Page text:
Communication and Homeostasis
Stimulus = A change in the internal or external environment
Response = The way in which an organism changes its behvaiour or physiology
All living organisms have an external environment which, when changed places stress on the organism. Changes in the environment must be monitored and the organism will change its behaviour to minimise the change.
Communication systems are needed within multicellular organisms so that the body can monitor and respond to changes in the internal and external environment and to coordinate the activities of different organs.
Homeostasis, negative feedback and Positive feedba
Homeostasis is the maintenance of a constant internal environment despite external changes.
Body temp, blood glucose levels, blood solute conc, water potential of blood, blood pressure, Co2 conc and removal of urea are examples of things that need to be controlled in our bodies.
Negative feedback is any process that brings about a reversal of any change in conditions. it ensures that optimum conditions are maintained and is essential for homeostasis. EG - A too low body temperature will be reversed by an increase in metabolic activity.
Positive feedback is where the body's response increases the change in the external environment, this destabilises the system and is usually harmful. EG - Below a certain temp, enzymes become less active so less exergonic reactions occur and less heat is released which cools the body further.
Useful positive feedback occurs at the end of pregnancy as when the cervix begins to stretch and dilate the change is signalled to the anterior pituitary gland. this secretes oxytocin which causes the cervix to stretch more which releases more oxytocin etc....
A change (known as a stimulus) is detected by receptors in your body. Stimuli travel as impulses around the body to the brain. From there they travel to an effector which causes the response. The effector can be a muscle or gland.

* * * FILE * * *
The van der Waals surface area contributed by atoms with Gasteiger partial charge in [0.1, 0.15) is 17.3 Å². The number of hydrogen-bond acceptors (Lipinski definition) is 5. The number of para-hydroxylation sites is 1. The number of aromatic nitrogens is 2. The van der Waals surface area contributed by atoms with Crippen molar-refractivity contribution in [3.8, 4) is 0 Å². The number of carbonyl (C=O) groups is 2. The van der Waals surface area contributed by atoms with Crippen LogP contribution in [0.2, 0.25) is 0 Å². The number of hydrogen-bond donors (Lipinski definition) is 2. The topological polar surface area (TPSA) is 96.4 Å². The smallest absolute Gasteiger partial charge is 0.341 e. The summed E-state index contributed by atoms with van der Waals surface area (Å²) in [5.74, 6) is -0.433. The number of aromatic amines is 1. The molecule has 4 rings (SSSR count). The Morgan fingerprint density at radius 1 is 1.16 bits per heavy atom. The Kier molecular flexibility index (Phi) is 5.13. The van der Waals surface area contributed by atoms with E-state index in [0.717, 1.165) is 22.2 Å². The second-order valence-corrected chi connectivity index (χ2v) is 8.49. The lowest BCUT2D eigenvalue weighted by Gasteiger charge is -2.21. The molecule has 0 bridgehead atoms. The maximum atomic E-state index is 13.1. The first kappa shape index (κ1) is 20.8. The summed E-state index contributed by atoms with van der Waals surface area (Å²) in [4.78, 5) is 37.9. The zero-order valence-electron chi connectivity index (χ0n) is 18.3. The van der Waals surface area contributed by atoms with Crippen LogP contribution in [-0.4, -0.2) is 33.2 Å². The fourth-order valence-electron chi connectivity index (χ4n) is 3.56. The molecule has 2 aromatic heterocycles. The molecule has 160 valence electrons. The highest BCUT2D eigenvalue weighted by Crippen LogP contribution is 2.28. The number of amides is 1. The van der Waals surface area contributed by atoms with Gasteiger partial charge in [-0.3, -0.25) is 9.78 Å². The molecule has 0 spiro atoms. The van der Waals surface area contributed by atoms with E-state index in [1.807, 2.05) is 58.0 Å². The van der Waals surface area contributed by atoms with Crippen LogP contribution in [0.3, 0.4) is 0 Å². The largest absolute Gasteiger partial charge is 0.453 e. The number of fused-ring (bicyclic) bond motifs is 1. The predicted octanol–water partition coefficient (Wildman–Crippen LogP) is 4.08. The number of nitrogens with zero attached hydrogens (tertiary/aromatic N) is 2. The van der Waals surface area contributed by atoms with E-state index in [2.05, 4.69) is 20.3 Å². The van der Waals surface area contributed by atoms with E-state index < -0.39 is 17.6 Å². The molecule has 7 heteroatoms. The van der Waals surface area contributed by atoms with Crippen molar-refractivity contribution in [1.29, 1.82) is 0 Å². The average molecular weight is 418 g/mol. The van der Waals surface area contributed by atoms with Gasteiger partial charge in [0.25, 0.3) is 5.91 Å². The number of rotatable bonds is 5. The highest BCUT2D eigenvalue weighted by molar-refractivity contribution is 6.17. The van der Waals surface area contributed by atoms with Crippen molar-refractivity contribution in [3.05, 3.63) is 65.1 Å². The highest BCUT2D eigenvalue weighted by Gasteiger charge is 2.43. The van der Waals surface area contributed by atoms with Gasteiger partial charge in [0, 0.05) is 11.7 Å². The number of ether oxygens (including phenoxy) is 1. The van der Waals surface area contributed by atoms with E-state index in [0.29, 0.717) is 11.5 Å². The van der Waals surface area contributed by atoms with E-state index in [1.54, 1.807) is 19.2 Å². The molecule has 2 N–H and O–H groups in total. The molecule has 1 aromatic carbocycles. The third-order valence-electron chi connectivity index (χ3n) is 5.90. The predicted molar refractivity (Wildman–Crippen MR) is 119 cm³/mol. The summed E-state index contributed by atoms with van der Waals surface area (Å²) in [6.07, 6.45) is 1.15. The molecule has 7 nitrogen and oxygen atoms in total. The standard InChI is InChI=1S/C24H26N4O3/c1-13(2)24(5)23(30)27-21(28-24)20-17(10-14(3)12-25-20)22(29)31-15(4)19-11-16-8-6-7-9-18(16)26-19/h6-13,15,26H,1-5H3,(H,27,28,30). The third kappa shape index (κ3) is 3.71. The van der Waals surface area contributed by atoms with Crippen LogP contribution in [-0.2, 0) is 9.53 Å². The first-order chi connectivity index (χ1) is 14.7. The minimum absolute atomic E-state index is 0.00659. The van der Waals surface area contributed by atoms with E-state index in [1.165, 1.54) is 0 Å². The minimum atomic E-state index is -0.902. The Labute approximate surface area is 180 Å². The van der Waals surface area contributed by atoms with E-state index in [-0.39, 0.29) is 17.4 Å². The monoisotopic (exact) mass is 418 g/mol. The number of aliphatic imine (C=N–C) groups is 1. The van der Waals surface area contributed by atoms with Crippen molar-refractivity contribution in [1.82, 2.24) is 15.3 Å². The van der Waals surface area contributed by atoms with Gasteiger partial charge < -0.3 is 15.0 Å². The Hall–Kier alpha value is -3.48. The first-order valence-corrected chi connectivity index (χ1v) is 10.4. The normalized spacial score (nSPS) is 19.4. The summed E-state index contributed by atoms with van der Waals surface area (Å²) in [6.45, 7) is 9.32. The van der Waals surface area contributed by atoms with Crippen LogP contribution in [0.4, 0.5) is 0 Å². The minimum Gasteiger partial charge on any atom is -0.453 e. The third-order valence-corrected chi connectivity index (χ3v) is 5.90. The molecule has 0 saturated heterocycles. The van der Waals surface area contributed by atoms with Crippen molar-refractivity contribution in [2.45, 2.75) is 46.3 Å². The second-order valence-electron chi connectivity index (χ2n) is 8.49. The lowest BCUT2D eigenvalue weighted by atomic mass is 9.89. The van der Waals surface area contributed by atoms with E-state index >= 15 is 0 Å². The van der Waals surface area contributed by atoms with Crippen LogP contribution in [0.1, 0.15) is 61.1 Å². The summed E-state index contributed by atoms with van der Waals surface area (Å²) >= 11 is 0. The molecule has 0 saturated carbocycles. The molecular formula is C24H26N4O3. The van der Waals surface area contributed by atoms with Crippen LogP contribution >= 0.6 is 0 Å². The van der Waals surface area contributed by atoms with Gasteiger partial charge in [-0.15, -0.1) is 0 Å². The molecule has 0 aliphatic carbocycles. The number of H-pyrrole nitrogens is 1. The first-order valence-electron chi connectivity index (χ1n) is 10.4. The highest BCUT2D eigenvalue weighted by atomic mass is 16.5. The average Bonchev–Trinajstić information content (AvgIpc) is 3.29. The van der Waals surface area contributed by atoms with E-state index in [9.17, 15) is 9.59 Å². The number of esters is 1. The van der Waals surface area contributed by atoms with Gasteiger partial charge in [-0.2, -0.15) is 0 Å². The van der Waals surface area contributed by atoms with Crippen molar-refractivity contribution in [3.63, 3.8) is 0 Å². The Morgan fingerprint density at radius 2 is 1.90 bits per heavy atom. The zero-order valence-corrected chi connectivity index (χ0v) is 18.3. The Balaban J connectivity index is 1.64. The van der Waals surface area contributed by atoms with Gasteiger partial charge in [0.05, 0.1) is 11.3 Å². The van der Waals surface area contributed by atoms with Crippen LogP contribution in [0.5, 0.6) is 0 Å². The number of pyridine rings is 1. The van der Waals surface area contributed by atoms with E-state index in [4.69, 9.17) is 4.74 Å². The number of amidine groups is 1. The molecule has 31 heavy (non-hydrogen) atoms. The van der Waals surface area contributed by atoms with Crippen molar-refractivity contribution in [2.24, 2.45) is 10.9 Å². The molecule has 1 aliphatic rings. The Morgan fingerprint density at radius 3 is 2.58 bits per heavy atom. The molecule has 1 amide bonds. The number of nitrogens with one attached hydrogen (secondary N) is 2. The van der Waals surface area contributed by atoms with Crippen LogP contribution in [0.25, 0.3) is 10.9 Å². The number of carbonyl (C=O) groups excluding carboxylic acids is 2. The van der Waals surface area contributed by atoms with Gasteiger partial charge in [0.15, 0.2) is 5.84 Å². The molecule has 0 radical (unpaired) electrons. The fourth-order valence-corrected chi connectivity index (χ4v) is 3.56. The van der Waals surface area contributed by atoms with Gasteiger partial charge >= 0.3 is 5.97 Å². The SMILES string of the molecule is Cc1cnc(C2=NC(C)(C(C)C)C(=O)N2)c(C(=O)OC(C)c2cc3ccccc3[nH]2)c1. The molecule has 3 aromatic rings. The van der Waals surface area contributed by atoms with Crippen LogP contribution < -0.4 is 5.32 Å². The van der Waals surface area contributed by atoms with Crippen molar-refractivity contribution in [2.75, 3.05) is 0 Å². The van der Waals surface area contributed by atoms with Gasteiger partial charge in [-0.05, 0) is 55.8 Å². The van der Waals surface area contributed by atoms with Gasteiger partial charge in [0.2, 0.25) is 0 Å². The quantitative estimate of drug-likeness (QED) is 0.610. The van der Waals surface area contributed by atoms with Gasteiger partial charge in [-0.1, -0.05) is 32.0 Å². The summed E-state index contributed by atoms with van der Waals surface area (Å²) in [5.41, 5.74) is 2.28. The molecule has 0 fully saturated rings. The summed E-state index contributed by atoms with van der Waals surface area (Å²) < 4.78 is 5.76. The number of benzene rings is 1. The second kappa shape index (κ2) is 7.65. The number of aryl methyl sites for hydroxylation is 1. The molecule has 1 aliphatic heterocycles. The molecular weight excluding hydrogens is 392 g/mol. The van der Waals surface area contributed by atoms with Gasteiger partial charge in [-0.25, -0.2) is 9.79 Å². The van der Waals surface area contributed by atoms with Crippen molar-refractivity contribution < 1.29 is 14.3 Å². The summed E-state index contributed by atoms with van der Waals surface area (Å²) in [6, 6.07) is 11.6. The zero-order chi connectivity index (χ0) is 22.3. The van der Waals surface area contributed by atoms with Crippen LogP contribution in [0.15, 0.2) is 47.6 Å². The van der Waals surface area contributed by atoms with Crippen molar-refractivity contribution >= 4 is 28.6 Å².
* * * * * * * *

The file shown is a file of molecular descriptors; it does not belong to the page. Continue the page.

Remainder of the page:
Ectotherms and endotherms
An ectotherm is an organism that is dependent on external sources of body heat.
Advantages = energy can be used for growth, less food required, energy is not required for maintaining body temp
Disadvantages = cannot maintain a constant body temp, activity not possible in cooler temperatures, not able to live in colder parts of the planet.
An endotherm is an organism that can use internal sources of heat, such as heat generated from metabolism in the liver to maintain its body temperature.
Advantages = Constant body temp despite external temp, activity possible despite cool external temp, ability to inhabit colder parts of the planet.
Disadvantages = significant part of energy must be used to maintain body temp, more food required, less energy is used for growth.
Maintaining temperature of Endotherms
Endotherms can increase the rate of respiration in the liver to release heat and keep them warm. Many reactions are exergonic which means they release heat.
They can use behavioural mechanisms such as moving into the shade or sitting in sunlight, spreading limbs or rolling into a ball etc. They can also decrease activity levels.
They can also use physiological mechanisms such as sweat glands on the skin-sweat cools the skin down,
vasodilation of arterioles-heat can be released through the skin via radiation,
skeletal muscles-more contractions generate heat,
hairs on skin-trap a layer of air around the body which is insulating.
Maintaining temperature of Ectotherms
When an ectotherm is cold, it will change its behaviour or physiology to increase heat absorption from the environment. When it is hot it does the opposite.
Expose body to the sun-enables more heat to be absorbed
orientate body away from the sun-exposes larger surface area for more heat absorption
hide in burrow-reduces heat absorption by keeping out of the sun
alter body shape-exposes more or less surface area to the sun
increase breathing movements-evaporates more water